What in the world does that citation say? Here's a quick tutorial you might want to go through which will teach you how to read a citation.

How to Read a Citation

Searching for a Specific Article

Perhaps you are looking for a specific article - one that your professor told you to find, or maybe one that you found listed in the references or works cited list of another article or book - how might you go about finding it? Using the example citation Citation: a written reference to a specific work or portion of a work (book, article, dissertation, report, music composition, etc. by a particular author, editor, composer, etc., that clearly identifies the document in which the work is to be found. below, follow these steps in order to find a specific article.

example citation

  1. First, find the name of the journal. In this case, the journal's name is Cell.
  2. Using BearCat, do a title/journal title search for the journal's name.
  3. In many cases, especially if the name of the journal is one word, or a common short phrase, you may retrieve many results. Find the journal by looking at the icons - you may find that we have the journal in only in print, only electronically, or often, we have both: some years in print, and some electronically.
    • Records that have this icon next to it means it is a book. bearcat_book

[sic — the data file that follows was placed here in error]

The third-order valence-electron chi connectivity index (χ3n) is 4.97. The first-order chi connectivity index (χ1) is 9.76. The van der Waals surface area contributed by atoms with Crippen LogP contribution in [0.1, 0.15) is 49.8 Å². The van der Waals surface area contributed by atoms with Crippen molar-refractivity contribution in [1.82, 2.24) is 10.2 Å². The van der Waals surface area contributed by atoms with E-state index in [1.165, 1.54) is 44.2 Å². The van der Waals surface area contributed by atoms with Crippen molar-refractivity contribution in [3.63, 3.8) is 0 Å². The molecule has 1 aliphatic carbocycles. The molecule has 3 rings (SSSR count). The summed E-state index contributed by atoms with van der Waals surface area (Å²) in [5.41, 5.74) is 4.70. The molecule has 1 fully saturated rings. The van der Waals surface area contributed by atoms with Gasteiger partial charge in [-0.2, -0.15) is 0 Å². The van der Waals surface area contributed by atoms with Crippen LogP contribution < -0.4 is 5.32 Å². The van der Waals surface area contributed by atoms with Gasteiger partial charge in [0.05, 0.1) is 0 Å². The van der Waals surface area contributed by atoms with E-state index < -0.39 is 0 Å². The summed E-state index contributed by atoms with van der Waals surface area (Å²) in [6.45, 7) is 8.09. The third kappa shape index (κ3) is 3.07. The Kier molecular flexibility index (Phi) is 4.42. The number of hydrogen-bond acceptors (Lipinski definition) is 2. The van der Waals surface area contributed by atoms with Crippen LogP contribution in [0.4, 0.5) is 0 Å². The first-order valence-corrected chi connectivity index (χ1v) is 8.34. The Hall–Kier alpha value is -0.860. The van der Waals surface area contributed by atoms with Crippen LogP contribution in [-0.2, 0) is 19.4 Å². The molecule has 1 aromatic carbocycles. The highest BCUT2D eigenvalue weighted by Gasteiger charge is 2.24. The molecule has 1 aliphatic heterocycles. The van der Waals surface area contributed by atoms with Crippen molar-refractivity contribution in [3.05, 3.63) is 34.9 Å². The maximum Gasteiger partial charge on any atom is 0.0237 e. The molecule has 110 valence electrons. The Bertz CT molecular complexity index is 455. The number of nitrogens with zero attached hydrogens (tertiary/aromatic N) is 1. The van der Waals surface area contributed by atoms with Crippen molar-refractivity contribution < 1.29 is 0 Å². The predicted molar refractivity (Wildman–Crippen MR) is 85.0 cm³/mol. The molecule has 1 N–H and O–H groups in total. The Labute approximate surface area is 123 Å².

• Records that have this icon next to it means it is a print journal. bearcat_periodical
    • Records that have this icon next to it means it is a journal that is published electronically. bearcat_online
  4. The next part of the citation you need to look at is the year, volume & issue information. Look to see if the year your article was published is covered by either the print or electronic subscription.
    • For the print journal, look at the holdings information in the record to see if your year, volume and issue are covered.

    • For the electronic journal, use the "Click for Full Text" link to get a list of databases in which the journal appears. Make sure to choose a database which covers the year your article was published.

      Click for Full Text
      Journal Links
  5. At this point, whether you have the physical journal in your hand, or are looking at the digital version online, you should browse to the right volume, issue, and page number, you should look for the title and author, and you should find the article you are looking for. (In the case of the example citation, you have found the groundbreaking article in which researchers were able to create stem cells from human skin cells.)